3 Telltale Signs the House You’re Buying Has Hard Water Issues
Maybe you know that some people don’t want to live in a house with “hard water.” But what is hard water, anyway? Water hardness is defined by the amount of dissolved mineral content it contains, notably its levels of magnesium and calcium. Just over 85 percent of homes have hard water, according to Whirlpool, so the likelihood that you’ve got some running through your own plumbing is quite high.
Here’s the good news: The World Health Organization says hard water is not a health risk. It’s still quite a nuisance for households, though. If you’ve noticed any or all of the following, you might indeed have hard water:
Dry skin and hair
Dingy clothes or linens
Soap scum on shower walls and doors
Malfunctioning appliances due to mineral buildup, including limescale
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In addition to clogging the lines of water-powered appliances, hard water lessens the effects of soap when washing dishes and clothes. It also makes it hard to wash the soap away in general, which is why you’ll experience soap scum or dry skin when bathing. You might even notice that your hand soap doesn’t suds up as much as it should, thanks the hi
“Testing your water is probably the best way to verify the mineral content and determine what can be done to improve it,” says Kurt Hoes, a strategic real estate inspection advisor at Real Estate Bees.
The most common remedy for treating hard water is to install a water softener. This is a type of filtration system that removes calcium and magnesium and replaces them with sodium ions. There are also shower heads that filter out hard water.
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How to Scope Out Hard Water at an Open House
I don’t have to tell you that it’s bad form to take a shower or throw in a load of laundry at an open house. But there are still ways of finding out whether hard water is running through the pipes. Here are three warning signs to keep an eye out for:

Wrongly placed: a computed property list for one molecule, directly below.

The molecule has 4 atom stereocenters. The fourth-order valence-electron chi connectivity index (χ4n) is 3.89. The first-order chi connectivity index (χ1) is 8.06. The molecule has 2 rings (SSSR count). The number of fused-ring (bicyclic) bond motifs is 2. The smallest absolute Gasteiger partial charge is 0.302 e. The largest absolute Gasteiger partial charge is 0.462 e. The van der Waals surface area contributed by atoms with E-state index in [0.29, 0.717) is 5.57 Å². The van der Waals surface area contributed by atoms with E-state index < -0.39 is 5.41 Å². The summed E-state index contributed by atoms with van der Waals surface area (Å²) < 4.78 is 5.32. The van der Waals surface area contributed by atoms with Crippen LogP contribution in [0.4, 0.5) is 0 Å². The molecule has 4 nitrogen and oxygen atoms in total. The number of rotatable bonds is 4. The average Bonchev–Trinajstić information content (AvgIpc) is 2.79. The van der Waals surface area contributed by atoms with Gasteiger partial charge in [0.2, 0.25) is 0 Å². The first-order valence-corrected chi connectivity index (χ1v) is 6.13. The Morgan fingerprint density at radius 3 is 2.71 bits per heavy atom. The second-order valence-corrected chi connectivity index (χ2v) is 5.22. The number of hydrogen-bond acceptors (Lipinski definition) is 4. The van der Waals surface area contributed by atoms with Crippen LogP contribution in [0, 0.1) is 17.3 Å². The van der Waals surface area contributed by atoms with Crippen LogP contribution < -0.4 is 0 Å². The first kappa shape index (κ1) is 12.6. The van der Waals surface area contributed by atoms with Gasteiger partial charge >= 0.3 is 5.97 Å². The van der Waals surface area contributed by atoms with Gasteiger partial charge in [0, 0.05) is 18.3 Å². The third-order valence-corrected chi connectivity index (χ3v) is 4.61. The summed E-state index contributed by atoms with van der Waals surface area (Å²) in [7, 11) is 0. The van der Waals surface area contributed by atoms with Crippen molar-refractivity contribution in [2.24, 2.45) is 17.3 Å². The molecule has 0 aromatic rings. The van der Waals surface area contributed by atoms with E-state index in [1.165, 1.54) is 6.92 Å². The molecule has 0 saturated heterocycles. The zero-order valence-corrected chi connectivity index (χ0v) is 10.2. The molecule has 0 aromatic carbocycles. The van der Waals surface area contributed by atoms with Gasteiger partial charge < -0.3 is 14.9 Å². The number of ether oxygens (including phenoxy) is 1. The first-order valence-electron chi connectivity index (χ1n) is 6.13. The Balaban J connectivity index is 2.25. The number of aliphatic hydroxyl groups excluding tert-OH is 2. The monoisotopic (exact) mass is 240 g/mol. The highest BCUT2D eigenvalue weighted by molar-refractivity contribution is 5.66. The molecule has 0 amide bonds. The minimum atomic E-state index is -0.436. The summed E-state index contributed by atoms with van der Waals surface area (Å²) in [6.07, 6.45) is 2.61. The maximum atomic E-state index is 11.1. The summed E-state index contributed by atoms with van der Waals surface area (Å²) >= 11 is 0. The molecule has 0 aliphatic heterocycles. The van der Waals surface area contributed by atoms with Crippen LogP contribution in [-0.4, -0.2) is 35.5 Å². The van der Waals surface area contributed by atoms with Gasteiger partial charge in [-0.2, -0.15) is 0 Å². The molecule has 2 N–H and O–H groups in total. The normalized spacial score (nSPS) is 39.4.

Check the faucets. Hoes says the biggest indicator would be white calcium buildup around sink fixtures.
Glance at the water dispenser. If you see water marks or white crystalized buildup on or near the dispenser, it’s likely a sign of hard water, according to Hoes.
Look for a ring around the toilet. Nicole Beauchamp, senior global real estate advisor and licensed associate broker with Engel & Völkers in New York, says you should also be on the lookout for rings around the toilet. (If you’ve got them at home, a pumice stone could erase them.) This means that there’s a buildup of minerals in the pipes.
Still, out of all the red flags to be aware of while house hunting, hard water is not a reason to pass on your dream home. It’s understandable that you’d want to look into solutions, though, especially if you value moisturized skin and squeaky-clean dishes.
“At the end of the day, every individual is different and should consider talking to a private drinking water systems contractor to determine their water quality and what can be done to improve it,” says Hoes.